• Carlos Martinez and Max Scherzer is a pitching matchup Don King could sell on a Pay Per View card. Two young men with the need to impose their will on hitters. One a local kid who made it big in The Motor City and bet on himself to receive a 200 million dollar contract. The other a Dominican Republic pitching sensation who is only getting started in the making hitters look silly department. Both are emotional wrecking balls on a pitching mound. And they say baseball is boring. Pay more attention. (Update: Scherzer outdueled Martinez, striking out 12….fuck.)
  • The Blues had a great draft and I don’t understand the need to shit on fans who are excited about it. Doug Armstrong could fuck up a wet dream, but he actually pulled a pair of moves that set his team up for success in the near and far. Let’s feel good about it instead of playing the classic Blues cynic. That’s so tiring. Some people just need to get laid more often.
  • What’s a good beer? Try Logboart Company’s Flybye Ale, a farmhouse ale with a smooth finish and sweet taste that will push you over slowly into the land of buzzing. Farmhouse Ales can be so good if they are produced correctly. Show me a beer with some substance and I’ll pay the extra money.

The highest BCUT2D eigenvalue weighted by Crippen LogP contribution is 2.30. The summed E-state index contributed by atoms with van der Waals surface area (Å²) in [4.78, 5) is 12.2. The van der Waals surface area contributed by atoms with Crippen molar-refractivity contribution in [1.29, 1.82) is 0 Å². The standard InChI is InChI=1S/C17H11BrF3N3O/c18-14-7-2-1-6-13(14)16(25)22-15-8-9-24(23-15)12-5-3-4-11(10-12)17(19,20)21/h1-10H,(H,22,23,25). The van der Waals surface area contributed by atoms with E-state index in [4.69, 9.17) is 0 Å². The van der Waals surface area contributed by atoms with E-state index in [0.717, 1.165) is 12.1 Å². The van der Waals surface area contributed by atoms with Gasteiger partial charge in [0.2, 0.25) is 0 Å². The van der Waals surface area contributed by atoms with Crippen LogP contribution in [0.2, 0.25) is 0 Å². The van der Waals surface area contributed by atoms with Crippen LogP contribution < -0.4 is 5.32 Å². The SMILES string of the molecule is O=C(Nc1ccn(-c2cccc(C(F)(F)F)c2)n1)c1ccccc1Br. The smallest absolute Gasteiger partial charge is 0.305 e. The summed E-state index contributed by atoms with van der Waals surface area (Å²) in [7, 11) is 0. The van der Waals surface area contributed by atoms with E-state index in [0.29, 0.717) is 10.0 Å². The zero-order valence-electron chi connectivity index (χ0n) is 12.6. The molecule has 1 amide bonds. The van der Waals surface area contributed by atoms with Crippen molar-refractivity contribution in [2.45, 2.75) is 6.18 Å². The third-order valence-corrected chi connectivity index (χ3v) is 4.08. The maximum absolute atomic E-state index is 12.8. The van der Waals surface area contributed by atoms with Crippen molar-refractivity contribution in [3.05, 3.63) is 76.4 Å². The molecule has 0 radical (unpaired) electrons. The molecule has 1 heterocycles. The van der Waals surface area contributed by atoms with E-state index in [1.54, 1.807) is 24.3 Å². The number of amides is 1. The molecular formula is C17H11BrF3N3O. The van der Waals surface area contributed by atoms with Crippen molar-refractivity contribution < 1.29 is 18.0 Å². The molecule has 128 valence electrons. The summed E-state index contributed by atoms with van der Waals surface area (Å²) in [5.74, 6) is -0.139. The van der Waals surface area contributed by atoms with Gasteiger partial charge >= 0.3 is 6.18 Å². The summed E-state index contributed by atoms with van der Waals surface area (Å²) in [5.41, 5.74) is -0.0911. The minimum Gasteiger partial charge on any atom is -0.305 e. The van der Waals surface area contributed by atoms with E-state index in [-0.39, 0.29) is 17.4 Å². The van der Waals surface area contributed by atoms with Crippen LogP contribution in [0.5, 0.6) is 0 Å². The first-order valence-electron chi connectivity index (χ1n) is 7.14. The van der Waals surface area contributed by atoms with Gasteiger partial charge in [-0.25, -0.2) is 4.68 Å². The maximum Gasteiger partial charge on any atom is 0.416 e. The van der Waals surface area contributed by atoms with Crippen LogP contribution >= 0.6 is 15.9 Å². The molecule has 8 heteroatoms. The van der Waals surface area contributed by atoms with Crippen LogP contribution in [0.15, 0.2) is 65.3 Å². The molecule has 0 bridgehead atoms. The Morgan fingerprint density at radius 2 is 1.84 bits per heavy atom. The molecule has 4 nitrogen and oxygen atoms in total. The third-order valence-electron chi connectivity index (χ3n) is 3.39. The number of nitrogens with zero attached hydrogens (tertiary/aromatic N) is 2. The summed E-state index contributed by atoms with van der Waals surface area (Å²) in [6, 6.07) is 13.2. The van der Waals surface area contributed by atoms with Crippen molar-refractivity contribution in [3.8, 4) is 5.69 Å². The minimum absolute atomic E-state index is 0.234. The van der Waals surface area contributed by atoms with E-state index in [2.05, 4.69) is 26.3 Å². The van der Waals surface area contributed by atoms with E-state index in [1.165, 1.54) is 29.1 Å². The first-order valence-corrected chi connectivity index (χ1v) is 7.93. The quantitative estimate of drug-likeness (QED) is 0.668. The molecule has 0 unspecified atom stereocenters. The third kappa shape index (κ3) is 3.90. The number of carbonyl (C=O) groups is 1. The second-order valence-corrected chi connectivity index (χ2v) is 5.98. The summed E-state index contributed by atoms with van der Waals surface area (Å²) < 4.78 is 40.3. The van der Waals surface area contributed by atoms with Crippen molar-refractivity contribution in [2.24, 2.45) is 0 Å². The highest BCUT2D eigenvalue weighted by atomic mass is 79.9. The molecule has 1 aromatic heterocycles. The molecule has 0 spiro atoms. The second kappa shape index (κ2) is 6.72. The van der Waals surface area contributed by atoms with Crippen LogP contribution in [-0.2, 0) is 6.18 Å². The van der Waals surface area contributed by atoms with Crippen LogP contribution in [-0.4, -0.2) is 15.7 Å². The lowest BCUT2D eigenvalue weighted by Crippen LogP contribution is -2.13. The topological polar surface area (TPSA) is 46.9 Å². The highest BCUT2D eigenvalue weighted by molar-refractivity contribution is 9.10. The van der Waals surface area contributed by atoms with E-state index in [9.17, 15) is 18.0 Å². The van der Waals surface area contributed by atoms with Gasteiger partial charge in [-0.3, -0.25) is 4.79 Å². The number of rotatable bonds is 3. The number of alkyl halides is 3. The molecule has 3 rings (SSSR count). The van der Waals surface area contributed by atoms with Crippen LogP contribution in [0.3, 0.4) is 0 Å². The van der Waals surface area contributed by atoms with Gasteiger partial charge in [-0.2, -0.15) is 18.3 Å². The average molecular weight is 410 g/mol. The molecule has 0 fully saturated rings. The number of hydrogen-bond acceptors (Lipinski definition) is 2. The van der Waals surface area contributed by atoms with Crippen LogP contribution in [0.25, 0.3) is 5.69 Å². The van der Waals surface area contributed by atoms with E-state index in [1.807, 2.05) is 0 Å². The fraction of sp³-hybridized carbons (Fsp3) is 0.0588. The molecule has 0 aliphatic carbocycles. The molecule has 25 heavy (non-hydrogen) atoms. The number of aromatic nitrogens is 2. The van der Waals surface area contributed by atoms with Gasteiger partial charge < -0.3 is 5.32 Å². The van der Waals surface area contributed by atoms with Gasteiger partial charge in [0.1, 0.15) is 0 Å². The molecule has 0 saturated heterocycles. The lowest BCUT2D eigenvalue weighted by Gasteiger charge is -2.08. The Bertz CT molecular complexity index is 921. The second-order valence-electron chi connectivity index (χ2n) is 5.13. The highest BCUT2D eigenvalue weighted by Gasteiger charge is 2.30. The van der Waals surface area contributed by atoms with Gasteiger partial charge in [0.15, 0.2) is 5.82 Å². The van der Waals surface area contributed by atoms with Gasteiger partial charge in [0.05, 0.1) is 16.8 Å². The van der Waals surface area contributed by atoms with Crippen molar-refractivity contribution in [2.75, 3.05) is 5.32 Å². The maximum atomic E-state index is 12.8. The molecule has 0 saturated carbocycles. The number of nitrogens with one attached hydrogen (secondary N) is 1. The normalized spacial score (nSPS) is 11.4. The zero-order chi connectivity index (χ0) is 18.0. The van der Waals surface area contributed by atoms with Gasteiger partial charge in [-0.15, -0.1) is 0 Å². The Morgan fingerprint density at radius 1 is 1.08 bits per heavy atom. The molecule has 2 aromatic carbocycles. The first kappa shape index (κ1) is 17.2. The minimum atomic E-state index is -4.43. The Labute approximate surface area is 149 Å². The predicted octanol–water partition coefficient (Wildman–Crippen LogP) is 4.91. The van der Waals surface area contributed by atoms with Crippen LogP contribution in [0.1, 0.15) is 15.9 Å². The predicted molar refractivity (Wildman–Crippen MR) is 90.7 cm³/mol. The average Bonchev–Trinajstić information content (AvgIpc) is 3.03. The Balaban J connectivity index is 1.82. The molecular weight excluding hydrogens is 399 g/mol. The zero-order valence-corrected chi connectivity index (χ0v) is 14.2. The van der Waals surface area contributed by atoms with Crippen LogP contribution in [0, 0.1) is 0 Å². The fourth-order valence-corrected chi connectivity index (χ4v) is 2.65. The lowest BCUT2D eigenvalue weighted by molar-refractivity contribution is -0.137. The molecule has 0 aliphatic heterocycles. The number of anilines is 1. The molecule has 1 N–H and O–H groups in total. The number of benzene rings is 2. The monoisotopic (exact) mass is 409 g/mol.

• Hey, did you see what happened in the NFL and what the Rams are doing? I have no clue, because I don’t give a shit. Fuck Roger Goodell. Now that I don’t have to talk about it on the radio to play nice and get along, I couldn’t care less.
  • What if this Cardinals team had a healthy Alex Reyes? Bullpen would be a whole lot better and the rotation would have more protection. See you in a year kid.
  • It doesn’t matter if it’s 95 degrees or 10 degrees, I’ll run my 3-4 miles. As long as you are hydrated and conditioned correctly, the workout can take place no matter the weather. Running is the ultimate exercise, because it pushes your whole body to the brink. I’ll take cold weather over hot though.